11 Things We Learned This Week

This week, we learned …

why low-income students are not vocabulary-poor, and why rich kids are good at the “marshmallow test.”

1. The idea that low-income kids hear 30 million fewer words than high-income kids is probably wrong. 2. The “marshmallow test”, asking kids to resist candy for the promise of more later, failed on replication. Turns out results had more to do with privilege than willpower.
Photograph by Lynn Johnson, National Geographic

Use our ideas to get kids of all incomes involved in summer learning.



… the finals for the World Cup for unrecognized nations will be played this weekend.

Padania (green and white, north-central Italy) and Panjab (blue, India-Pakistan) face off in an early match. Photograph by Gary House, CONIFA

What are unrecognized nations? Use our resource and the rankings of top teams to start the discussion.



… moving animals to isolated safe havens can doom them when they integrate back to their natural habitats.

Northern quolls, relatives of this tiger quoll, were moved to islands to save them from invasive poisonous toads. They lost their fear of predators, and when they were reintroduced to the mainland, dingoes ate them all.
Photograph by Joel Sartore, National Geographic Photo Ark

Could renting a quoll be more ecological than isolating it? Learn more with our study guide.



… to question the authority of satellite images.

The Guardian of the Badlands—with his earbud-oil well—keeps watch over the badlands of Alberta, Canada.
Screenshot from Google Maps, 50°00’37.76″ N 110 07’00.86″W

Use our study guide to get familiar with pareidolia—satellite imagery too weird to misrepresent.



… grandmothers may hold the keys to human evolution.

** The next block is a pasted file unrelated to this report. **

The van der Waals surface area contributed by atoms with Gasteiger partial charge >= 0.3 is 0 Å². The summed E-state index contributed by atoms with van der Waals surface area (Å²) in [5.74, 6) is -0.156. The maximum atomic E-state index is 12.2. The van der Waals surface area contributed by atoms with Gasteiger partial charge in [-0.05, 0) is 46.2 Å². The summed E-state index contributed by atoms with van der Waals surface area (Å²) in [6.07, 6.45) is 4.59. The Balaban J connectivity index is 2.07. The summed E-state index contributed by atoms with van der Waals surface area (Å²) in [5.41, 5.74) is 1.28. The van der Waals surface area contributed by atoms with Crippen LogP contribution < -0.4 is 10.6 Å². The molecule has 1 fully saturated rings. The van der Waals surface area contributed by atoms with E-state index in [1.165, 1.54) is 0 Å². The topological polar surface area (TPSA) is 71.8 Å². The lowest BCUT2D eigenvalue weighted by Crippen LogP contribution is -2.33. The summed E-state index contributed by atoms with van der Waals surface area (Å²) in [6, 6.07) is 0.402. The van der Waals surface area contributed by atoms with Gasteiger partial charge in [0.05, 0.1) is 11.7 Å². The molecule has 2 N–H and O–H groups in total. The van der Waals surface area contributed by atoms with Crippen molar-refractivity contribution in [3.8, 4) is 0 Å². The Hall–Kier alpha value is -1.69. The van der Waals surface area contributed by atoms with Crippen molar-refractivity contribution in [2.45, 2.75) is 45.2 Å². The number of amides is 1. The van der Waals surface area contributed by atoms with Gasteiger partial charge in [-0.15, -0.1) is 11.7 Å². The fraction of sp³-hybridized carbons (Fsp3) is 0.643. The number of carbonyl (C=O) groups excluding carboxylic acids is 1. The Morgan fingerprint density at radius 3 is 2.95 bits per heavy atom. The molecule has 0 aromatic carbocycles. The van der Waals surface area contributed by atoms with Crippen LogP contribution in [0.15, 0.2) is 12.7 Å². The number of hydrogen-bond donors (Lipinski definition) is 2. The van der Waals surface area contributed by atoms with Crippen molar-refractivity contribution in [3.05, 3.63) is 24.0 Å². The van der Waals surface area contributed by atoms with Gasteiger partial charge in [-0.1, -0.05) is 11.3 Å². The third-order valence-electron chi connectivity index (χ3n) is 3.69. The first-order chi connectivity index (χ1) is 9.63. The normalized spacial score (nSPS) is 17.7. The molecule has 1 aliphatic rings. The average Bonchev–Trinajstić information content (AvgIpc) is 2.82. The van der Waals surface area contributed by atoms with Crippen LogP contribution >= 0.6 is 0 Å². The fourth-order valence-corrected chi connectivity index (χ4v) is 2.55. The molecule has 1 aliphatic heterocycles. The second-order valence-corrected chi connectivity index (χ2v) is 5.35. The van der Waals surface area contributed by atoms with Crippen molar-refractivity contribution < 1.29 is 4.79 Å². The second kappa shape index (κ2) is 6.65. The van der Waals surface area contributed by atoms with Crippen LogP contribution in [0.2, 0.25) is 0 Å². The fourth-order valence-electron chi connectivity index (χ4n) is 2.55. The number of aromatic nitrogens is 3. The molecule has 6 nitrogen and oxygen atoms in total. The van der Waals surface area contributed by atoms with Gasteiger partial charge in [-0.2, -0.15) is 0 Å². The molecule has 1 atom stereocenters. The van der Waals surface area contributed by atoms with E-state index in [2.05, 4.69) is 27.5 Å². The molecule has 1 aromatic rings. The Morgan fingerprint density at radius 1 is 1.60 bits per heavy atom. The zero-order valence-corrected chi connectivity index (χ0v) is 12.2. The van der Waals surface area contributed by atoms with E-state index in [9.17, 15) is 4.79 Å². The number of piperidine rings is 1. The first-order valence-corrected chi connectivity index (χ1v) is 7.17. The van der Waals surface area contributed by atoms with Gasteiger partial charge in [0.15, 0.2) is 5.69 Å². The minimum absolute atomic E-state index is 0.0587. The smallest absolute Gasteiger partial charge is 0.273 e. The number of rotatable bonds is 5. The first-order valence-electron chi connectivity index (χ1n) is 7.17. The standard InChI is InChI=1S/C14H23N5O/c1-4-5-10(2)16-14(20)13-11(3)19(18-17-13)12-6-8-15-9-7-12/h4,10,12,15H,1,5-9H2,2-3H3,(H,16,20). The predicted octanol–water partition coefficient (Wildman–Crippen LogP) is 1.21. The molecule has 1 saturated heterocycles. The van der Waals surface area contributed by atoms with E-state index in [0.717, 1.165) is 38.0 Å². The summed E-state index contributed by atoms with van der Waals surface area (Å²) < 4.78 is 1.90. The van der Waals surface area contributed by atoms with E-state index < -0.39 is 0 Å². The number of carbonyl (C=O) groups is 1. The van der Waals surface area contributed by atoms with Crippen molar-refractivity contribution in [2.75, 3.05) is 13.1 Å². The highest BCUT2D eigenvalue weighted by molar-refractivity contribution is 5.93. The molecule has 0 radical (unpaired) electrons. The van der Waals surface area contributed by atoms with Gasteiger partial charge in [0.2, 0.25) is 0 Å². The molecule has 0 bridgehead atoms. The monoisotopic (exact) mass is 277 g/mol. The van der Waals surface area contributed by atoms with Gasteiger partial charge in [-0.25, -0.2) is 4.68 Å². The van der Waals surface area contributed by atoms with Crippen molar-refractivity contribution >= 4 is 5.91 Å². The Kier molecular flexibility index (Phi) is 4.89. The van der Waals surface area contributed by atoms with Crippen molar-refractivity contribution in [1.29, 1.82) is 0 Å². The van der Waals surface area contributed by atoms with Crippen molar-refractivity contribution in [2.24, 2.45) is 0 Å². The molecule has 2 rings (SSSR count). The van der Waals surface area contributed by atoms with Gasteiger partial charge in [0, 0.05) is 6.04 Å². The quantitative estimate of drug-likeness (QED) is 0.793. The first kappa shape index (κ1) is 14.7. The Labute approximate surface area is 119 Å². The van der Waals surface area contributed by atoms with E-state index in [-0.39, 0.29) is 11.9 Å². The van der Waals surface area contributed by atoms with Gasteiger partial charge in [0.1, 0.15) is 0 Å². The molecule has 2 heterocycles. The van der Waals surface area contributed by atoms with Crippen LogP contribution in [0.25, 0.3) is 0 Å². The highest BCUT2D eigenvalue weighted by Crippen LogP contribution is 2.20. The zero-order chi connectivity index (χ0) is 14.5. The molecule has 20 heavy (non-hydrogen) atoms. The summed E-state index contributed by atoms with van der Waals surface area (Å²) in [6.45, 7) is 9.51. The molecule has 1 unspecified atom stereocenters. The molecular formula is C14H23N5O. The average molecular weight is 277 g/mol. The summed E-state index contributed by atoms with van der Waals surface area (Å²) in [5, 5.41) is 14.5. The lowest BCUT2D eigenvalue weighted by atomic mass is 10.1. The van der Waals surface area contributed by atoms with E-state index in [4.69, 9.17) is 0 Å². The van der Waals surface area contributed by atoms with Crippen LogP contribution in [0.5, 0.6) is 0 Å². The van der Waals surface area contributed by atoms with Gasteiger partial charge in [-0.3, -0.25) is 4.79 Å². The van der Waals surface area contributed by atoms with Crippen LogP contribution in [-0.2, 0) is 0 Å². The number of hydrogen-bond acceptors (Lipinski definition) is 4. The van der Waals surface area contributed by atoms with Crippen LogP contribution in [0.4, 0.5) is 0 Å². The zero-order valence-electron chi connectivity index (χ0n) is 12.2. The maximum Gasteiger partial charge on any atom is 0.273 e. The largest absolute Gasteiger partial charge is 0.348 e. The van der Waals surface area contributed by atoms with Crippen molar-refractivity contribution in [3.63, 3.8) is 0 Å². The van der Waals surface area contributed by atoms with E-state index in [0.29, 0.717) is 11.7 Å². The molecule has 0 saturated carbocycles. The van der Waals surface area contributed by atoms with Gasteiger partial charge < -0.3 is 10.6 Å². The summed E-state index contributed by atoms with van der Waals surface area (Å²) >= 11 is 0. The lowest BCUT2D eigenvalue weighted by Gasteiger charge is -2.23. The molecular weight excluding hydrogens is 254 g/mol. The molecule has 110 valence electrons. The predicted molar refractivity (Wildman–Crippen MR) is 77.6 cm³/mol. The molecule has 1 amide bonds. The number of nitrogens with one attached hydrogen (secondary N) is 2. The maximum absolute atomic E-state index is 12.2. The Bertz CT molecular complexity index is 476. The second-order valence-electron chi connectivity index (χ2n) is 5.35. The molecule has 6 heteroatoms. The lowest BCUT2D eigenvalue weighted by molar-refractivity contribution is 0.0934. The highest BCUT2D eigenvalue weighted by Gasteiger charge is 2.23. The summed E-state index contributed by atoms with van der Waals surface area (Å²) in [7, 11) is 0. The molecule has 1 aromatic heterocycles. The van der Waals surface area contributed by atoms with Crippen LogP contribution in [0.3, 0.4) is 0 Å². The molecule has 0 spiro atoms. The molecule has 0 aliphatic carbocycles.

In a foraging society, gatherer-grandmothers were likely more important to child survival than hunter-fathers.
Photograph by Erika Larsen, National Geographic

The new research studied the Hadza diet. Learn more about the Hadza diet with our video resource.



… the “friction of distance” can limit access to opportunities as much as geographical distance.

The “friction of distance” describes the amount of effort required to complete a journey. Multiple transit transfers and stops, reduced bike lanes, and limited hours for businesses or transit can all increase the friction of distance.
Photograph by Cory Richards, National Geographic

How might public transportation decrease or increase the friction of distance? Learn more with our thought-provoking little study guide.



… archaeologists are reopening the case of the Lost Colony of Roanoke.

The pink island on this 1585 map is the “lost colony” of Roanoke.
Map by John White, courtesy the British Museum. Public domain

Introduce yourself to Virginia Dare and the “lost colony,” then dig deeper with our new article in National Geographic magazine.



… sea level rise is changing the architecture of South Florida.

The offshore community of Stiltsville may have been ahead of its time.
Photograph by Mr3641, courtesy Wikimedia. Public domain

Watch our short video to better understand how sea level rise will impact Miami.



… the sale of a $2.5 million mystery dinosaur has paleontologists worried they’re being priced out of the market.

Should the fate of a 150-million-year-old fossil lie in the hands of one deep-pocketed person who happens to be the highest bidder? Or should it be controlled by a museum or another authority who can ensure that it can be studied by scientists and preserved for posterity?
Photograph of visitors at the Natural History Museum of Utah by Cory Richards, National Geographic

Use our inquiry-based resource to help guide discussion on this issue.



… scientist-candidates did not fare well in Super Tuesday primary elections.

Photograph by Whoisjohngalt, courtesy Wikimedia. CC-BY-SA-4.0

How did the 2016 presidential candidates support science, energy, and the environment? Do students think this impacted the election?



… Antarctica is holding its first Pride celebration.

Members of the LGBTQ community at McMurdo Station pose for a cool Pride photo—in April, before the sun set for the entire season. Photograph courtesy Shawn Waldron

Who’s around in Antarctica during Pride Month’s “polar night”?

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